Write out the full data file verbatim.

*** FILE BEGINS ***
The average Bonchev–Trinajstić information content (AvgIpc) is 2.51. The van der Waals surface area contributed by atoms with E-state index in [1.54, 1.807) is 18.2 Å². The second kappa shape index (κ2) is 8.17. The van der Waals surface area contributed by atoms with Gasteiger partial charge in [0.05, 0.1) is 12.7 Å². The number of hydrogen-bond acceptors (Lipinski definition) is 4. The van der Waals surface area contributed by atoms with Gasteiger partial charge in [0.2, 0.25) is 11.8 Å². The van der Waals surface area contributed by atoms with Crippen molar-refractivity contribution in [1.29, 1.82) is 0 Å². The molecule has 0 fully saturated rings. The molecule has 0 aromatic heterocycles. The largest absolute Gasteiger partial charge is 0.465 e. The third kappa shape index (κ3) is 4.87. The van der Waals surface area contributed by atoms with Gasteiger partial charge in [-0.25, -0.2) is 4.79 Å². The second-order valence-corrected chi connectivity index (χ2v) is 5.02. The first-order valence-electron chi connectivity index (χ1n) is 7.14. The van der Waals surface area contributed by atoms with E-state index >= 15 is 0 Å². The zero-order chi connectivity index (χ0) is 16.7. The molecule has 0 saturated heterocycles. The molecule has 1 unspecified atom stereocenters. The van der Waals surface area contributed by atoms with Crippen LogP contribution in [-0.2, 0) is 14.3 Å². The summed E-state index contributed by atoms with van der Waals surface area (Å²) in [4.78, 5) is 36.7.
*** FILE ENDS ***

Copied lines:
The average Bonchev–Trinajstić information content (AvgIpc) is 2.51. The van der Waals surface area contributed by atoms with E-state index in [1.54, 1.807) is 18.2 Å². The second kappa shape index (κ2) is 8.17. The van der Waals surface area contributed by atoms with Gasteiger partial charge in [0.05, 0.1) is 12.7 Å². The number of hydrogen-bond acceptors (Lipinski definition) is 4. The van der Waals surface area contributed by atoms with Gasteiger partial charge in [0.2, 0.25) is 11.8 Å². The van der Waals surface area contributed by atoms with Crippen molar-refractivity contribution in [1.29, 1.82) is 0 Å². The molecule has 0 fully saturated rings. The molecule has 0 aromatic heterocycles. The largest absolute Gasteiger partial charge is 0.465 e. The third kappa shape index (κ3) is 4.87. The van der Waals surface area contributed by atoms with Gasteiger partial charge in [-0.25, -0.2) is 4.79 Å². The second-order valence-corrected chi connectivity index (χ2v) is 5.02. The first-order valence-electron chi connectivity index (χ1n) is 7.14. The van der Waals surface area contributed by atoms with E-state index >= 15 is 0 Å². The zero-order chi connectivity index (χ0) is 16.7. The molecule has 0 saturated heterocycles. The molecule has 1 unspecified atom stereocenters. The van der Waals surface area contributed by atoms with Crippen LogP contribution in [-0.2, 0) is 14.3 Å². The summed E-state index contributed by atoms with van der Waals surface area (Å²) in [4.78, 5) is 36.7.